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We All Raise Our Voices to the Air
The Decemberists We All Raise Our Voices to the Air (Live Songs 04.11-08.11)
Released 9 March 2012
Label Rough Trade
Length 126:00
Genre Folk, indie
Website decemberists.com
77

Colin Meloy’s idiosyncratic folk rockers The Decemberists return with an epic, two disc live set culled from performances across their 2011 world tour, featuring songs from twelve shows recorded across the breadth of North America. The tour came on the back of the hugely successful The King Is Dead album, which was released at the start of the year, storming to number one in the US Billboard Top 200 and culminating in a Grammy award nomination for Best Song for 'Down by the Water' and reinforcing the Oregon collective as one of the most popular left-field folk acts of the last decade.

We All Raise Our Voices to the Air, true to its self confident title, has the mark of a band who are hitting their creative peak, and are intent on proving just why they have come to have such a formidable reputation on the live stage. With the band reportedly ready to go on an extended hiatus, it serves as a kind of retrospective of their first six albums and a showcase of just where they have got to since their formation in the early 2000s.

Decemberists concerts are renowned for their energy, humour and almost carnival atmosphere, as their elaborate folktales often seek to draw in the audience. They thrive on the participation of the crowd, as is evident here throughout the sprawling two hour collection, nowhere more so than on final track and concert closer 'The Mariner’s Revenge Song', a beguiling tale in which the band sign off by encouraging the audience, en masse, to scream as if they are being swallowed by a whale. It is a wholly original conceit, and it is a testimony to the group’s skill that they manage to pull it off without seeming corny or overindulgent, but rather it adds to the listener’s sense of the communal atmosphere and occasion at a Decemberists gig.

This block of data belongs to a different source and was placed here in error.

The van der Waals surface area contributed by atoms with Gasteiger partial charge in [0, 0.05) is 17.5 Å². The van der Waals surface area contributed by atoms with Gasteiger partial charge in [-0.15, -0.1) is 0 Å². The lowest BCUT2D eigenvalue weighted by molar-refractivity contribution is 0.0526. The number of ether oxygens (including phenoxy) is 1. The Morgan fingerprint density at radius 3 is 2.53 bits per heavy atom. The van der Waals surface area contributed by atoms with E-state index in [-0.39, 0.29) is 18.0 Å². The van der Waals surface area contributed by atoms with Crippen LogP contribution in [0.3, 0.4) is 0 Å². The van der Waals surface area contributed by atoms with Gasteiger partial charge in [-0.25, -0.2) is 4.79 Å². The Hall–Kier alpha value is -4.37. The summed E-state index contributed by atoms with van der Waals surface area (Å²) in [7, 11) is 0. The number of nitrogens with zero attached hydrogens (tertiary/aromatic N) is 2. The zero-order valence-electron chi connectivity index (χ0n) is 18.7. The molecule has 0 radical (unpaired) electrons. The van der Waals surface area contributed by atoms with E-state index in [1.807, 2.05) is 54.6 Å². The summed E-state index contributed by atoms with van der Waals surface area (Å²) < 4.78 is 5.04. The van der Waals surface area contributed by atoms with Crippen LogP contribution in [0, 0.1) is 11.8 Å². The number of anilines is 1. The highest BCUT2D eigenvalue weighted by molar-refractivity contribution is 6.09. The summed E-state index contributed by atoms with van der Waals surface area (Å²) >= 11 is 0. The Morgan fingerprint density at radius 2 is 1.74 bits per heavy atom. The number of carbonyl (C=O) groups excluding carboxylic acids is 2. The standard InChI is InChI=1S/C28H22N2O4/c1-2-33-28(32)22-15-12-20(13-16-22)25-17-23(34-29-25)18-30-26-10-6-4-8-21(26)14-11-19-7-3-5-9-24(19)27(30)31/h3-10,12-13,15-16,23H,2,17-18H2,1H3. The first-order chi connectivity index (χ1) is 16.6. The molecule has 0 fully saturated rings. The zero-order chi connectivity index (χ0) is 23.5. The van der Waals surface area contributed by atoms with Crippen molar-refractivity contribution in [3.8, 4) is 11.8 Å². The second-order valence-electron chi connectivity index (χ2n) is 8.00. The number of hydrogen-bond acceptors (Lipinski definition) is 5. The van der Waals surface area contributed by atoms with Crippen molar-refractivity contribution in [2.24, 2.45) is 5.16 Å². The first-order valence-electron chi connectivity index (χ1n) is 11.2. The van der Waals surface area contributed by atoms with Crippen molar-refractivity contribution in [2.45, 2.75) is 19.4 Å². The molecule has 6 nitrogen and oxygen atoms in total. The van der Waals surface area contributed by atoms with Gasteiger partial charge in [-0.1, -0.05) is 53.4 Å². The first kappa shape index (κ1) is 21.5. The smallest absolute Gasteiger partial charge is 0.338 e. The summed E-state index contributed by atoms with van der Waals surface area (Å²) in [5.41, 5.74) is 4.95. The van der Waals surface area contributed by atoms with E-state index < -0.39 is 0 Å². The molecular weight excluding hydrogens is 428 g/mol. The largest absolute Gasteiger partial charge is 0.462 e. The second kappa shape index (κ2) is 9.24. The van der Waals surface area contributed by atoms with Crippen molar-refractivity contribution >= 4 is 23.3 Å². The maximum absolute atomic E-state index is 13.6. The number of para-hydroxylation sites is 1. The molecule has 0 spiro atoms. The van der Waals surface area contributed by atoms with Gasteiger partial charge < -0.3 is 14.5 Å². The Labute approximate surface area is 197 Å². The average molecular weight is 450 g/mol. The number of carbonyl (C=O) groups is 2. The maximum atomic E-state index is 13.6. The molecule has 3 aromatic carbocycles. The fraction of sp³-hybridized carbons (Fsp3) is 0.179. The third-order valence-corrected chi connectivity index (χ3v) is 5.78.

As with any live album, this collection will divide listeners. The casual fan can approach it as a best of compilation, and if willing to afford it time and patience, will be rewarded by an introduction that I feel gets to the kernel of exactly who the Decemberists are, and may spur the listener on to take a further look at their back catalogue. As for the committed fan, there will, as always, be groans at omitted tracks but only the most myopic fan will fail to recognise that this is a celebration of a gloriously eccentric group clearly in their element.

- Ken O’Meara